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The Faint's Danse Macabre: Duty Now, For the Present


Danse Macabre: Duty Now, For the Present

Faint, the. Omaha, NE: Saddle Creek, 2001. ASIN: B00005NF1H.

"I don't want to regret what I did - and work for life." - The Faint

"If I cannot dance I want no part in your revolution." - Emma Goldman

Danse Macabre, the latest effort from The Faint, is a tighter and somewhat darker continuation of the post-punk synth rock their first full length album, Media, referred to in passing and 1999's Blank-Wave Arcade brought to the fore. The album combines urgent, carpe diem lyrics (see "Agenda Suicide" and "Glass Danse") with dark, pulsing synthesizers, heavy drum machine beats and death metal-inspired guitar work in a way that makes good on the band's promise to "make music that points forward, escaping the constraints of traditional guitar sounds in favor of less charted (electronic) aural waters."

However, despite the fact that Danse Macabre peaked at number three on the CMJ chart last fall, and almost every online zine (as well as and have found it necessary to mention them, you could be forgiven for having never heard of The Faint. Indeed, the synth-rockers from Omaha, Nebraska have had a hard time finding a logical home. Too accessible for the underground scene, but too weird for the radio; too cool for the emo-kids but too human for the dance floor, The Faint is almost certainly an anomaly in whatever record collection you find them in.
Attempting to make some sense out of this outfit that grew out of the post-punk underground but who avoid the suburban ennui and open chord noodleing preferred by their peers in favor of dance-floor friendly loops, most writers choose to dwell on the group's similarities to new wavers like New Order, Depeche Mode, and even Duran Duran as if writing songs with synthesizers, as opposed to electro-jams, makes them automatically derivetive. Besides being dangerously overly simplistic, these comparisons run the risk of reducing The Faint to eighties revivalists at best and schtick mongers at worst. While there is no shortage of eighties nostalgia, neither from radio executives nor the current presidential administration, attempts to pull The Faint into this story are almost certainly misguided. Clearly it makes more sense to place them in the context of electronica; perhaps the longest running next-big-thing the music industry has ever seen.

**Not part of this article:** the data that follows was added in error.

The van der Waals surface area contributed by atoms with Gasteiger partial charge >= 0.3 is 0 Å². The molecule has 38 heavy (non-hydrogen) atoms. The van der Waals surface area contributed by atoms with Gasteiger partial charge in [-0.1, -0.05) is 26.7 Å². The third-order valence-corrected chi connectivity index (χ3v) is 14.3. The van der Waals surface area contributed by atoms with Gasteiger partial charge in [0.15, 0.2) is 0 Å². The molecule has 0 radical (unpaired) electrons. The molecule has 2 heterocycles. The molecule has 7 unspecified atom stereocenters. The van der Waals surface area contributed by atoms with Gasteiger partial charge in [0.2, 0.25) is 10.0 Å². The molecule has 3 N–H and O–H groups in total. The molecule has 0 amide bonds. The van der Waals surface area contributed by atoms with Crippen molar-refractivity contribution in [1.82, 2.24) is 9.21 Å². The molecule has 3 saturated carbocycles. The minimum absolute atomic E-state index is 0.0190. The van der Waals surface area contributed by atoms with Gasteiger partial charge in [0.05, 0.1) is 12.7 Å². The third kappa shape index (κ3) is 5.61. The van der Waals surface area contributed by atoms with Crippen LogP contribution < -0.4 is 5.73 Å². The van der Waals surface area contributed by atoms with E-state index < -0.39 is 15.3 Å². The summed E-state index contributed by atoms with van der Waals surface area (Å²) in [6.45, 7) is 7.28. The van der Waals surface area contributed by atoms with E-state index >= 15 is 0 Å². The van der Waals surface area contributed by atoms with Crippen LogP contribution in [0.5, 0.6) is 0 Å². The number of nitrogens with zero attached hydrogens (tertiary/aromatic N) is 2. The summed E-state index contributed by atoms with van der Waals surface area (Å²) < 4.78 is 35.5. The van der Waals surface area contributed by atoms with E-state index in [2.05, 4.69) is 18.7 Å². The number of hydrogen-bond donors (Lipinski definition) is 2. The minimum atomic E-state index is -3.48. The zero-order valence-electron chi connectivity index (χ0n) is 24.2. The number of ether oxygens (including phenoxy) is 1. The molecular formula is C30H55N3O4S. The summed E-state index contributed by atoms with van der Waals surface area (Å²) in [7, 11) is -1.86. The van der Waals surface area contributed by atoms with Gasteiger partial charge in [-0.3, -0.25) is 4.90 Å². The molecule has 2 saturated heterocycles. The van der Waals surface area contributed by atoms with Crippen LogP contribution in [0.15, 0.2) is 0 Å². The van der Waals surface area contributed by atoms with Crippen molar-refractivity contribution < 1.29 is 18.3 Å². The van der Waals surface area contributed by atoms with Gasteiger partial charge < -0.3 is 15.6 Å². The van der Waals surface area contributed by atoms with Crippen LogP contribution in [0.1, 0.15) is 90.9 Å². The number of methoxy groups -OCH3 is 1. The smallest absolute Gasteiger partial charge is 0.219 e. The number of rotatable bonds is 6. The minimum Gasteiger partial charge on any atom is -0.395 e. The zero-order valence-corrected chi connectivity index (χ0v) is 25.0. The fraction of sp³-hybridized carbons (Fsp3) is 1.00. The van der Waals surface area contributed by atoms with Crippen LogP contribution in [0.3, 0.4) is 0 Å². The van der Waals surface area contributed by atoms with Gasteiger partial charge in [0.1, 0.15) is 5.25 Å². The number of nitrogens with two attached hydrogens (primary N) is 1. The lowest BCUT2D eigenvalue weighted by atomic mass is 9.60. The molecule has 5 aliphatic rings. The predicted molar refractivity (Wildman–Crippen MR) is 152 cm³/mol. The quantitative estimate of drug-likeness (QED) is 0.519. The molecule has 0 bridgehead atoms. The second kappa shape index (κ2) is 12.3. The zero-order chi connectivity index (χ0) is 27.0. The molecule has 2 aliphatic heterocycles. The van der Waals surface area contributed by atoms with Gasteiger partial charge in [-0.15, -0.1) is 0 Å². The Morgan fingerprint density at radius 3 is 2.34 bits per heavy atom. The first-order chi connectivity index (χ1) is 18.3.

However, the ubiquity of the new wave connection is very telling of the condition of underground music in general which tends to mistake progress for fad and, in doing so, disarm innovation. For example, the (hopefully still) thriving avant-garde jazz scene in Chicago became "The Thing" a couple of years ago with bands like Tortoise, Storm and Stress and, the aptly named, Chicago Underground spearheading something the critics tellingly called "post rock." It is interesting that the very qualities that were first lauded - complex compositions, subtle changes and virtuosic talent - became the very things that were used to discredit the sound. It is cold, elitist and, worst of all, boring, the kids said. Predictably enough, those kids soon moved on to garage rock noise makers like the White Stripes who will never be blamed for being complex, subtle or virtuosic.

While The Faint seem to have successfully sidestepped the leaders-of-a-new-movement pitfall, thanks either to their close alignment with definitely-not-new-wave label mates Cursive and Bright Eyes, or the fact that it still takes more than one band to make a movement, they have had much less success shaking the retro eighties label. In some ways, this might even be a less desirable fate. At least Tortoise was (for a brief moment) recognized for its challenging music. The Faint's visionary music, on the other hand, is often characterized simply as a hip way to have fun and be goofy. For example, in an attempt to praise Danse Macabre, one reviewer writes, "it can have you dancing around like Joan Cusack in a John Hughes film." Not that The Faint aren't fun, or that there is anything wrong with having fun. It's just that it is a shame to reduce the music's significance to kitschy escapism.

For me, what separates Danse Macabre from new wave albums, and the nostalgia for them, is that Devo and the like were, for most people, science fiction while The Faint are firmly rooted in today. And the fact that today is a pretty scary place, thanks in large part to the broken promises of technological progress, makes The Faint's distinct brand of techno-core rage and cyber-soaked exhilaration all the more relevant. Like the prophetic mannequin in the song "Your Retro Career Melted" who appears to drunken, uncomprehending crowds to deliver the simple message that gives the song its name, The Faint have come to state the obvious; that the old ways of doing things don't work anymore -- and were boring in the first place. Will we be like the townspeople who gawk for a while before shooting the mannequin or will we take its advice and come up with new and exciting ways to move on? Your answer will be considered on the dance floor.

Stewart Varner